Still, Miyabi wasn’t 100% sure what story it wanted to tell through the rebrand and design for the new look.
In addition to a menu, we also created a series of ads to run in local hotel directories, and Japanese-language telephone directories, too. We made a winter holiday postcard with this design, too, which was a lot of fun!
Here’s the new brand Design Kompany made for the Japanese restaurant Miyabi.
Design Kompany came up with the total brand image: a custom typeface for ‘Miyabi,’ custom illustrations, the color palette, and the typefaces to pair with the new logo.
At first the owners of this Tukwila restaurant thought they might like a sleek, Japanese bistro look that would be upscale and posh.
But after talking with Design Kompany, it became clear that “young people looking for a fancy date spot” just isn’t Miyabi’s target audience.
Families come here. Local regulars. And business folks who happen to be in the area, which is near Sea-Tac airport.
“After going through [the questionnaire] with you guys,” Miyabi co-owner Hisako Shirakura said, “we realized we want a look that says ‘we’re fun.’
“We want people to know they can come here and have a nice time. And… we want to surprise them.”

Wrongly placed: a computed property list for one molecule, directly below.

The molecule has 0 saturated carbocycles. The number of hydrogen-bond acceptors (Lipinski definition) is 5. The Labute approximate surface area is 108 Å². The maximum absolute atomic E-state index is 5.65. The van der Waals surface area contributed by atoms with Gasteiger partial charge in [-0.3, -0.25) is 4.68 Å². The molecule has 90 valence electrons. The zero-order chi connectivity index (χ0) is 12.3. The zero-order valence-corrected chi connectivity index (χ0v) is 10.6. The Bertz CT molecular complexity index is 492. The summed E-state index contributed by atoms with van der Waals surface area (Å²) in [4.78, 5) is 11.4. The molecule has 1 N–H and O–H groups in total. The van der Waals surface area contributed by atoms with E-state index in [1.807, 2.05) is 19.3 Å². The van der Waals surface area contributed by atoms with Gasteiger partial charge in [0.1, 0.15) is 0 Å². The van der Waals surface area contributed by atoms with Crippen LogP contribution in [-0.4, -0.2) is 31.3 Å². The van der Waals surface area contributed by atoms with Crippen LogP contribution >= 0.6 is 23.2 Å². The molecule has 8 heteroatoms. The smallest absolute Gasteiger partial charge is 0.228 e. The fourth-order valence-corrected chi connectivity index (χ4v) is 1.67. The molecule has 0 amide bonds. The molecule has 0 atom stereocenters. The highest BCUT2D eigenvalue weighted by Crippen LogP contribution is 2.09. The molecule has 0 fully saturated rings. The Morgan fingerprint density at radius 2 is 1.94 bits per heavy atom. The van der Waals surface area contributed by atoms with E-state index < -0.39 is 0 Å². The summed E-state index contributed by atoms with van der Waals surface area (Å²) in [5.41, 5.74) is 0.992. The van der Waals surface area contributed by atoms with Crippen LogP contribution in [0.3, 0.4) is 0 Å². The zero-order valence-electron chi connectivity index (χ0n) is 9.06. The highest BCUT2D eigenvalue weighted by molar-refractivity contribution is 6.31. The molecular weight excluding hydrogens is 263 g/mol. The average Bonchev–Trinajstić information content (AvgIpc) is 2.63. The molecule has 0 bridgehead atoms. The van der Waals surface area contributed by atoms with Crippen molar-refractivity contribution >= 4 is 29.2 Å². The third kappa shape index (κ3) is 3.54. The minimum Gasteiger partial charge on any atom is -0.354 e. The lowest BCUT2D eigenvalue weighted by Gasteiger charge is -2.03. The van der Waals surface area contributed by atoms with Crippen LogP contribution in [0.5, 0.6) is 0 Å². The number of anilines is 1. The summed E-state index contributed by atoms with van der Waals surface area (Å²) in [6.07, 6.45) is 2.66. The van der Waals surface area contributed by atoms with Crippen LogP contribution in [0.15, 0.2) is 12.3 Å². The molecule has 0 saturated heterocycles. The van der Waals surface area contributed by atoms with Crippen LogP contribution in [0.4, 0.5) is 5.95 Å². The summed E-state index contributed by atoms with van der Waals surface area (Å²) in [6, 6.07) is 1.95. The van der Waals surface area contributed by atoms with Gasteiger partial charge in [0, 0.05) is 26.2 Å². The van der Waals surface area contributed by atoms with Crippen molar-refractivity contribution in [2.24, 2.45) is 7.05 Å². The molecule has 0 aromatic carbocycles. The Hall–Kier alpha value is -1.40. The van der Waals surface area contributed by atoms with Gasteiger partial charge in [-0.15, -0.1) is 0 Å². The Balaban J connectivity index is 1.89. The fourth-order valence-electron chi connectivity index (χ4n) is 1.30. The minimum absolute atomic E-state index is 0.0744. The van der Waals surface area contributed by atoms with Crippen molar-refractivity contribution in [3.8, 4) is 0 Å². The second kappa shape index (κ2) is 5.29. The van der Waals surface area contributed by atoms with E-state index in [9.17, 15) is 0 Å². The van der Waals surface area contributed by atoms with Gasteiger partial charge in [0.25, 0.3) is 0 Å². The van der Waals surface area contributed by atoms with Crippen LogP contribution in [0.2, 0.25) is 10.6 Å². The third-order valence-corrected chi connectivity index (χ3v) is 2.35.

“Quirky, in other words? A little… off-center?”
So we brought to the team Design Kompany illustrator Aaron Barker. “I was really enthusiastic about working with Design Kompany on a sushi restaurant’s logo,” he says. Aaron drew the fish and created the font for “Miyabi”.
I tried many ‘style’ concepts, from sketchy pencil to crisp vector graphics, abstracted letterforms to kawaii, or ‘Japanese cute.’ I’ve spent a lot of time around fish my whole life, visiting aquariums, commercial fishing… And in high school I even took a workshop with the famous fish illustrator Ray Troll. –DK illustrator Aaron Barker.
Keep an eye out for more from this up and coming artist, who sometimes signs his drawings “Aaron Bee.”
New business cards for Miyabi came out at the end of 2006.